Lear Corp. stepped up its pursuit of a European customer base last week with the acquisition of Germany's Keiper Car Seating GmbH & Co.
Keiper, a jewel of the global automotive seating industry, has been pursued by major seat makers for several months.
Last week, Lear agreed to pay Putsch GmbH & Co. $235 million for Keiper and its partnerships. That includes a joint venture between Keiper and Lear's Canadian-based competitor, Magna International Inc. A Lear spokeswoman declined to comment on how that inherited relationship would be handled.
The Keiper acquisition gives Lear broad new entree into Mercedes-Benz products made in Germany and Brazil, as well as products of Porsche, Volkswagen and Audi. Approximately 44 percent of Keiper's business is with Daimler-Benz AG, including the automaker's C-class and E-class vehicles.
Daimler is preparing to launch a new large-volume world car - the small A class - with a plant in Europe and another in Brazil.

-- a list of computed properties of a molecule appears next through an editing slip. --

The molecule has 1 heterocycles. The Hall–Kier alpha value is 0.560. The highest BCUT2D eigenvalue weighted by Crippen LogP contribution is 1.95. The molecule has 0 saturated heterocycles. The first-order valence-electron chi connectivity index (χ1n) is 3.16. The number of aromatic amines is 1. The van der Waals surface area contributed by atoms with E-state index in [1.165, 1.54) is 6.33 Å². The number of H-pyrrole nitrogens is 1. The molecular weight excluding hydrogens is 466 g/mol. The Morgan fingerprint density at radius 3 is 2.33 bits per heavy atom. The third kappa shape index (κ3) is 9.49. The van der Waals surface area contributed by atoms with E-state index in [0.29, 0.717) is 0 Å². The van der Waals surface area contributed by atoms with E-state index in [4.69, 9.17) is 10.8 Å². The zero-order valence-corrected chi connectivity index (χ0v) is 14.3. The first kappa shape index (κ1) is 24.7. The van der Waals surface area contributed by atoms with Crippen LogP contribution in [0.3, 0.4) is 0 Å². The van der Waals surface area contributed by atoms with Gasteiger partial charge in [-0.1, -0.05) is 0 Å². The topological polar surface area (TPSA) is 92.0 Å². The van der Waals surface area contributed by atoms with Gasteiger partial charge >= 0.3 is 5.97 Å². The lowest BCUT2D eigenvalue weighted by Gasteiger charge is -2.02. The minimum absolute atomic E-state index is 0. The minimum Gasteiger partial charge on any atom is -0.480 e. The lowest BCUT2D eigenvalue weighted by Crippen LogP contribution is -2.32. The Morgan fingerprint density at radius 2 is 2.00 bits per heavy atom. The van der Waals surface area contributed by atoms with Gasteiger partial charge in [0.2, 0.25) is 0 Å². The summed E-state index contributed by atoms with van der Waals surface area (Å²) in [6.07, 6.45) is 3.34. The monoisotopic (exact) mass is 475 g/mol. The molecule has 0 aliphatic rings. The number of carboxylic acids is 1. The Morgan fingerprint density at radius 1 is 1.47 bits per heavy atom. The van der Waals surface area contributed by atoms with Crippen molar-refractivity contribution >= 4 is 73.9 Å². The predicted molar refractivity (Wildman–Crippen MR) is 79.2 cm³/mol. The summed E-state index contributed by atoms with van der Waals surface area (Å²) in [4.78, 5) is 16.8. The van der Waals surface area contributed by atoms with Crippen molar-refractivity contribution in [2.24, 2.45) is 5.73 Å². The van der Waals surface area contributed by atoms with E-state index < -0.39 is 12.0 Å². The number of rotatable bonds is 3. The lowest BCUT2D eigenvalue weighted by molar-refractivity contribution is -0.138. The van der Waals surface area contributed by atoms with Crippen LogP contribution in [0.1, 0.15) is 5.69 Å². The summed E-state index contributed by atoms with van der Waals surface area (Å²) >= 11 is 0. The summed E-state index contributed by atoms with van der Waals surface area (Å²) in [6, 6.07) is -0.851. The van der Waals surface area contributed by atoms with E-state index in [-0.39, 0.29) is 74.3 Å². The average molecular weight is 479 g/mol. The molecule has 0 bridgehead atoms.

'Keiper is a trophy asset, as far as seating companies go,' said Nick Colas, auto analyst with Credit Suisse First Boston in New York. 'Everyone has been trying to buy Keiper. It is associated with the world's best technology. Whoever acquires Keiper acquires that image.'
In recent weeks, Lear announced new intentions to court more European business. In April, Robert Rossiter, president of the Southfield, Mich., company, moved his office to Germany in order to focus more attention on Lear's European sales and operations. Rossiter said Lear wanted to be nearer to the decision-makers on existing and potential European world-car programs.
Keiper gives Lear 10 new seating assembly plants around the world, in Germany, Brazil, Italy, South Africa and Hungary. Another operation in Delaware serves General Motors' Chevrolet Malibu production.
With 1996 sales of $615 million, Keiper was one of Europe's largest seating suppliers. Lear is the third-largest original-equipment supplier to North America, according to Automotive News rankings. It had 1996 North American sales of $4.4 billion.
Keiper is the second European seat maker to be sold in the past 30 days. Earlier in May, Magna paid $51.8 million to acquire United Kingdom-based Tricom Group Holdings Ltd., a Ford Motor Co. and GM supplier with sales of about $100 million a year. At that time, Magna also believed itself still in the running to pick up Keiper.